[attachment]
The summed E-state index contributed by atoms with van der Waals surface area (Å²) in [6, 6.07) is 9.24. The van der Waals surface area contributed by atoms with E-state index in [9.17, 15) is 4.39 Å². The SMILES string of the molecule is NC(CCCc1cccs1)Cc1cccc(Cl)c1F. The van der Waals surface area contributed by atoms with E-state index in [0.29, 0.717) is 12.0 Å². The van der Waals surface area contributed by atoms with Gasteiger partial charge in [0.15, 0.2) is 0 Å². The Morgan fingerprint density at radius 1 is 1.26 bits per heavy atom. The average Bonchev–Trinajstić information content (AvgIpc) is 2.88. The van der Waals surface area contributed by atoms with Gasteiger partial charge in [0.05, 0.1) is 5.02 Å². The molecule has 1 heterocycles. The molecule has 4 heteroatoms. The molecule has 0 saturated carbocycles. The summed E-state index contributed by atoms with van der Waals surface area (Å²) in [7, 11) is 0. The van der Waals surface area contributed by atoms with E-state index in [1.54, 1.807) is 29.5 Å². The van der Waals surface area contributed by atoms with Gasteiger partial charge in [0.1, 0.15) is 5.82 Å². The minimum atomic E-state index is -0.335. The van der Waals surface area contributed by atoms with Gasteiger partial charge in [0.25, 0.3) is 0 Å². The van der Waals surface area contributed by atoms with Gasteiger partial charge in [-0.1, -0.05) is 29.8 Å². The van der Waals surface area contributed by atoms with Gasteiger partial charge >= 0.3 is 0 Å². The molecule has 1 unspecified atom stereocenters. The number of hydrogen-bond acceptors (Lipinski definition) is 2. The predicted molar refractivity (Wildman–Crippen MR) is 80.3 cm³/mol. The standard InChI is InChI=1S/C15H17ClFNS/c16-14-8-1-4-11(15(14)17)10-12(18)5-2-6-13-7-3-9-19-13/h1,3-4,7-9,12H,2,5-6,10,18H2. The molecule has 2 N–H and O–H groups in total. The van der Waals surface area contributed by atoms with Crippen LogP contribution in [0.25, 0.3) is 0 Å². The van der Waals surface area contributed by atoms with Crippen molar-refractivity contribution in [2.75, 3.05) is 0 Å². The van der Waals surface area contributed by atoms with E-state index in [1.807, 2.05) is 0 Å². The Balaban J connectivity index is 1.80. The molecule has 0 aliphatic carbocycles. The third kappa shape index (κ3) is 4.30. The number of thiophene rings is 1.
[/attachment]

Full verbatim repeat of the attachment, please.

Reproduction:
The summed E-state index contributed by atoms with van der Waals surface area (Å²) in [6, 6.07) is 9.24. The van der Waals surface area contributed by atoms with E-state index in [9.17, 15) is 4.39 Å². The SMILES string of the molecule is NC(CCCc1cccs1)Cc1cccc(Cl)c1F. The van der Waals surface area contributed by atoms with E-state index in [0.29, 0.717) is 12.0 Å². The van der Waals surface area contributed by atoms with Gasteiger partial charge in [0.15, 0.2) is 0 Å². The Morgan fingerprint density at radius 1 is 1.26 bits per heavy atom. The average Bonchev–Trinajstić information content (AvgIpc) is 2.88. The van der Waals surface area contributed by atoms with Gasteiger partial charge in [0.05, 0.1) is 5.02 Å². The molecule has 1 heterocycles. The molecule has 4 heteroatoms. The molecule has 0 saturated carbocycles. The summed E-state index contributed by atoms with van der Waals surface area (Å²) in [7, 11) is 0. The van der Waals surface area contributed by atoms with E-state index in [1.54, 1.807) is 29.5 Å². The van der Waals surface area contributed by atoms with Gasteiger partial charge in [0.1, 0.15) is 5.82 Å². The minimum atomic E-state index is -0.335. The van der Waals surface area contributed by atoms with Gasteiger partial charge in [0.25, 0.3) is 0 Å². The van der Waals surface area contributed by atoms with Gasteiger partial charge in [-0.1, -0.05) is 29.8 Å². The van der Waals surface area contributed by atoms with Gasteiger partial charge >= 0.3 is 0 Å². The molecule has 1 unspecified atom stereocenters. The number of hydrogen-bond acceptors (Lipinski definition) is 2. The predicted molar refractivity (Wildman–Crippen MR) is 80.3 cm³/mol. The standard InChI is InChI=1S/C15H17ClFNS/c16-14-8-1-4-11(15(14)17)10-12(18)5-2-6-13-7-3-9-19-13/h1,3-4,7-9,12H,2,5-6,10,18H2. The molecule has 2 N–H and O–H groups in total. The van der Waals surface area contributed by atoms with Crippen LogP contribution in [0.25, 0.3) is 0 Å². The van der Waals surface area contributed by atoms with Crippen molar-refractivity contribution in [2.75, 3.05) is 0 Å². The van der Waals surface area contributed by atoms with E-state index in [1.807, 2.05) is 0 Å². The Balaban J connectivity index is 1.80. The molecule has 0 aliphatic carbocycles. The third kappa shape index (κ3) is 4.30. The number of thiophene rings is 1.